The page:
Helena Smith works in a lab at a dead-end facility when she is approached by an enigmatic figure who offers her more money than she could imagine to pursue her research. She takes the offer and dives deeper into her groundbreaking studies on memory reactivation. However, as she and her new colleagues progress in their research, they discover that memories have much more power over people’s lives than they believed. They also discover that the technology that they’ve produced would be absolutely devastating in the wrong hands.
As the stories of Helena and Barry intertwine, you begin to understand the relationship between the past and the present, and what happened to make the very fabric of reality shift underneath people’s feet. Throughout the entire novel, you are kept on your toes, wondering what is real and what is fake, and how memories effect what we perceive as reality.
The Hazel Wood by Melissa Albert
The Hazel Wood is a novel with elements that give a feeling of Grimm’s fairytales. The novel is about a teen named Alice Proserpine who moves around the world with her mother, always seeming to be running from something. Her mother tells her that they are running from bad luck.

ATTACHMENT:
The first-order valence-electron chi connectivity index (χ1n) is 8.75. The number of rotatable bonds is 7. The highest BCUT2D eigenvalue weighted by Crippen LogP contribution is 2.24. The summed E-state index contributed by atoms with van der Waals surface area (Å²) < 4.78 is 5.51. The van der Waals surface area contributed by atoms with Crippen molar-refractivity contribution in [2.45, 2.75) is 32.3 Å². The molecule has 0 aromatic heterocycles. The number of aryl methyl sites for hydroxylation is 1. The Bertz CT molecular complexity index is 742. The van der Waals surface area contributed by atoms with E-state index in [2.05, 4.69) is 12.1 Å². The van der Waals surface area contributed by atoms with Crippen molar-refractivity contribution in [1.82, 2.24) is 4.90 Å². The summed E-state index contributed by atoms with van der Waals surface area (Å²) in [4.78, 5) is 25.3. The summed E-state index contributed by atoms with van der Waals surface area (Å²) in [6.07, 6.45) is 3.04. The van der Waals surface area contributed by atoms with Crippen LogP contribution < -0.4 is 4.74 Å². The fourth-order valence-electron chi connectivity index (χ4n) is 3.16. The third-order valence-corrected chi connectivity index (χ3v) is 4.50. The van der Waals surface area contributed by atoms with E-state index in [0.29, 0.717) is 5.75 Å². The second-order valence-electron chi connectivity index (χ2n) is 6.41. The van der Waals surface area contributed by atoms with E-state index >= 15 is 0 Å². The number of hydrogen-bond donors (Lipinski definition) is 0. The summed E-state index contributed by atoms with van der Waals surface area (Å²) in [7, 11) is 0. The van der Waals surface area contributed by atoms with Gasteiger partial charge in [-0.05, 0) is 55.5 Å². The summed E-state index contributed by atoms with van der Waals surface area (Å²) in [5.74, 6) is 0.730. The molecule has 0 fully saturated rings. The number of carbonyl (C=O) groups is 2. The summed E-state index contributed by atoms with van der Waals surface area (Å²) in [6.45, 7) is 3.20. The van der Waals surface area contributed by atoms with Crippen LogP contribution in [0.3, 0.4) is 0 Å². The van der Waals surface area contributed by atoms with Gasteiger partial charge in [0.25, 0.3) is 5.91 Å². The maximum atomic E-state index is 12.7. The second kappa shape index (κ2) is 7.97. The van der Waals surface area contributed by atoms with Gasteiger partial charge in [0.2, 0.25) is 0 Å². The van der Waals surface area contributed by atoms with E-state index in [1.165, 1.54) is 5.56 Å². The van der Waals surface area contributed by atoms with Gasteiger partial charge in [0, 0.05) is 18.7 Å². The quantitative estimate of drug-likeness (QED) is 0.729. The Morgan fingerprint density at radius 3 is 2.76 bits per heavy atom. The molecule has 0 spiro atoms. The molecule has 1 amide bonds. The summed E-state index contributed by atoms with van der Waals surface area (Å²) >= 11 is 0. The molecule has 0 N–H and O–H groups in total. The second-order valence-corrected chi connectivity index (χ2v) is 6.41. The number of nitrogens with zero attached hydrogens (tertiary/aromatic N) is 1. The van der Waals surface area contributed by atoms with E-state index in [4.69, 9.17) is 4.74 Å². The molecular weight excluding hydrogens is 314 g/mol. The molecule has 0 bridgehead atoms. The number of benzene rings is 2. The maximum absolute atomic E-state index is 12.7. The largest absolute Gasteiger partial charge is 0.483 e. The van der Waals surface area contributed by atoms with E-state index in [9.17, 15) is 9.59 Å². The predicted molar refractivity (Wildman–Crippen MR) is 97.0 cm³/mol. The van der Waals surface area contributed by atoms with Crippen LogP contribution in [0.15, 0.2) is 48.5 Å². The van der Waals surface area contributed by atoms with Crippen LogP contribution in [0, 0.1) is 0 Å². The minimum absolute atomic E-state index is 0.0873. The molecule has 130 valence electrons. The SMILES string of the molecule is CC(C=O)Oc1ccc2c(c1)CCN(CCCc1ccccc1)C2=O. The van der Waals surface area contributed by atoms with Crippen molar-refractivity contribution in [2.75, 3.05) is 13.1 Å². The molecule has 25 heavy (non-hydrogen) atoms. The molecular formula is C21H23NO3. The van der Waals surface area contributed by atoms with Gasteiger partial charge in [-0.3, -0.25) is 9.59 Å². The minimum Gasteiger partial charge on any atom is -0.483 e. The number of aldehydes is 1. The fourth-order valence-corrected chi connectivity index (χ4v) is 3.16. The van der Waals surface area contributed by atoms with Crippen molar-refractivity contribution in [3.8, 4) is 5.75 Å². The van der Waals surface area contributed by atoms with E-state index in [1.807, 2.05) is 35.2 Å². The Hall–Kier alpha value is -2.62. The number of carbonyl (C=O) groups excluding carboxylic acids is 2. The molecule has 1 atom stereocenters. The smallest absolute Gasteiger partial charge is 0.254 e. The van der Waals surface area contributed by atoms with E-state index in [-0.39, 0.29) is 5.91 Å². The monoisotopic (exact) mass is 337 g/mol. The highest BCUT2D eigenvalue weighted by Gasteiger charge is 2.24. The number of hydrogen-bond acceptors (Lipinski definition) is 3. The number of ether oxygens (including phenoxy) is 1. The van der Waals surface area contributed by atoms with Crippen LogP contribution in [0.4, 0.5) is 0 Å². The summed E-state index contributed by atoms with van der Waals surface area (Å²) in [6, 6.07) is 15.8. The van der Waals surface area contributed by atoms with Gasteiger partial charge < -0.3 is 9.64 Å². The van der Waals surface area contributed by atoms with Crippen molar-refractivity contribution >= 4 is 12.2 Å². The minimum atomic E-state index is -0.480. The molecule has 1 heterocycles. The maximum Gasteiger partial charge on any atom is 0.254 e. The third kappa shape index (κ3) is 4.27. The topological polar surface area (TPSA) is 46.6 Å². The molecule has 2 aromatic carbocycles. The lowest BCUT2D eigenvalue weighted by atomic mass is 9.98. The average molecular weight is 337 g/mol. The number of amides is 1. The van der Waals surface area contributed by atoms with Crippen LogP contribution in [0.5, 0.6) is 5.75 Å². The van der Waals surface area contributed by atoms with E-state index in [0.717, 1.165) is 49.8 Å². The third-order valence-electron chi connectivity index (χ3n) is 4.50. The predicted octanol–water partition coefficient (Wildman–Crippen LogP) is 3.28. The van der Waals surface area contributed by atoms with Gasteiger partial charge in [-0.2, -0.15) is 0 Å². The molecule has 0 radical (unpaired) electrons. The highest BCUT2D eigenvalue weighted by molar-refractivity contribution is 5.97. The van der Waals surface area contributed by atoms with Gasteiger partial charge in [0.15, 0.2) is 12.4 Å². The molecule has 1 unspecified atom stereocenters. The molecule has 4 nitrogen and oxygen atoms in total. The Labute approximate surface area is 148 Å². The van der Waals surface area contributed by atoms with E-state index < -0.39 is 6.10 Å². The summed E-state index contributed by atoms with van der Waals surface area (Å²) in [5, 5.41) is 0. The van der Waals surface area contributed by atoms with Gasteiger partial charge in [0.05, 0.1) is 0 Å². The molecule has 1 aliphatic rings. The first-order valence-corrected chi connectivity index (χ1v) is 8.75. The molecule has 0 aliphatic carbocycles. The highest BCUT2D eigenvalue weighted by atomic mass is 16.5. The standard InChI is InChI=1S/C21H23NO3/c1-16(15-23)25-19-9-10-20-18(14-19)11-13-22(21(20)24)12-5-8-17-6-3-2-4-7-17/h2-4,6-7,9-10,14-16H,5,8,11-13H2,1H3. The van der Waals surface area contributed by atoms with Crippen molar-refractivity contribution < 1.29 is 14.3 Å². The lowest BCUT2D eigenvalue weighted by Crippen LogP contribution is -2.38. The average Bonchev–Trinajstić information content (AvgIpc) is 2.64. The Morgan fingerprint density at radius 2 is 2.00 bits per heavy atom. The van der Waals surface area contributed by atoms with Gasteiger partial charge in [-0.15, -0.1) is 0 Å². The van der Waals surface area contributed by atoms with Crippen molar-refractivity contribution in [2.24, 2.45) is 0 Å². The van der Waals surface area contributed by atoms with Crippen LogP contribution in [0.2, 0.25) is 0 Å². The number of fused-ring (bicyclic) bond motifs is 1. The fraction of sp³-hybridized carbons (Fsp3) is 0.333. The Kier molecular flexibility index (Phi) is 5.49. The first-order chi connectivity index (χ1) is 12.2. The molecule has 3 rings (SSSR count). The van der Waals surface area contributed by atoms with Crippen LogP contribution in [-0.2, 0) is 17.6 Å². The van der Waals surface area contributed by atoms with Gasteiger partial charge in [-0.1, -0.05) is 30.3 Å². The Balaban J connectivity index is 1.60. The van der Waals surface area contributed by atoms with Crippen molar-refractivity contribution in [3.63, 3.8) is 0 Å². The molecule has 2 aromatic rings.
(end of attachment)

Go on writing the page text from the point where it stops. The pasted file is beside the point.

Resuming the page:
While on the run, they receive a letter saying that Alice’s grandmother, a popular author of a series of dark fairytales, has mysteriously died. Alice’s mother now thinks that the bad luck will stop following them, but, when her mother is kidnapped, Alice knows it has finally caught them. She suspects that her mother’s disappearance has something to do with her elusive grandmother and her horrifying stories. With the help of Ellery Finch, a fan obsessed with her grandmother’s work, they search for Alice’s mother and her grandmother’s home, the Hazel Wood.
If you like fairy tales with creepy twists this novel is definitely for you. Melissa Alberts, the author, is also releasing a sequel to the series in early January. This novel is a quick read with amazing world building and a creepy tone.